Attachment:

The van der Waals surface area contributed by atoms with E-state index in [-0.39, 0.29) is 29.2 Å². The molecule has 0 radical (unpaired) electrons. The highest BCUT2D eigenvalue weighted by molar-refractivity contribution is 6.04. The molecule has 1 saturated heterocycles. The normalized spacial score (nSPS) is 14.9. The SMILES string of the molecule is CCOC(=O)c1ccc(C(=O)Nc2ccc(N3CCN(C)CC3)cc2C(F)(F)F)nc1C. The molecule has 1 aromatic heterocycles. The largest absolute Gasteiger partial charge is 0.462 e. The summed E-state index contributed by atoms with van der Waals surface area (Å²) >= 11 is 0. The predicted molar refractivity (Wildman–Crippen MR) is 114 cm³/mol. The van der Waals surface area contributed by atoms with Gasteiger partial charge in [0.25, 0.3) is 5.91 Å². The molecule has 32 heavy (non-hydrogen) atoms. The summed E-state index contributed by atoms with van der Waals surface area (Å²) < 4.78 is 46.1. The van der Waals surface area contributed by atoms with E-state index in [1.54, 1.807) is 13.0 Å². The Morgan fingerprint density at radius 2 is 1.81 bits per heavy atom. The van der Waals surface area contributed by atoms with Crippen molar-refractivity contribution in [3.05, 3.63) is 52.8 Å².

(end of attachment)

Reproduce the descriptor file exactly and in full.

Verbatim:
The van der Waals surface area contributed by atoms with E-state index in [-0.39, 0.29) is 29.2 Å². The molecule has 0 radical (unpaired) electrons. The highest BCUT2D eigenvalue weighted by molar-refractivity contribution is 6.04. The molecule has 1 saturated heterocycles. The normalized spacial score (nSPS) is 14.9. The SMILES string of the molecule is CCOC(=O)c1ccc(C(=O)Nc2ccc(N3CCN(C)CC3)cc2C(F)(F)F)nc1C. The molecule has 1 aromatic heterocycles. The largest absolute Gasteiger partial charge is 0.462 e. The summed E-state index contributed by atoms with van der Waals surface area (Å²) >= 11 is 0. The predicted molar refractivity (Wildman–Crippen MR) is 114 cm³/mol. The van der Waals surface area contributed by atoms with Gasteiger partial charge in [0.25, 0.3) is 5.91 Å². The molecule has 32 heavy (non-hydrogen) atoms. The summed E-state index contributed by atoms with van der Waals surface area (Å²) < 4.78 is 46.1. The van der Waals surface area contributed by atoms with E-state index in [1.54, 1.807) is 13.0 Å². The Morgan fingerprint density at radius 2 is 1.81 bits per heavy atom. The van der Waals surface area contributed by atoms with Crippen molar-refractivity contribution in [3.05, 3.63) is 52.8 Å².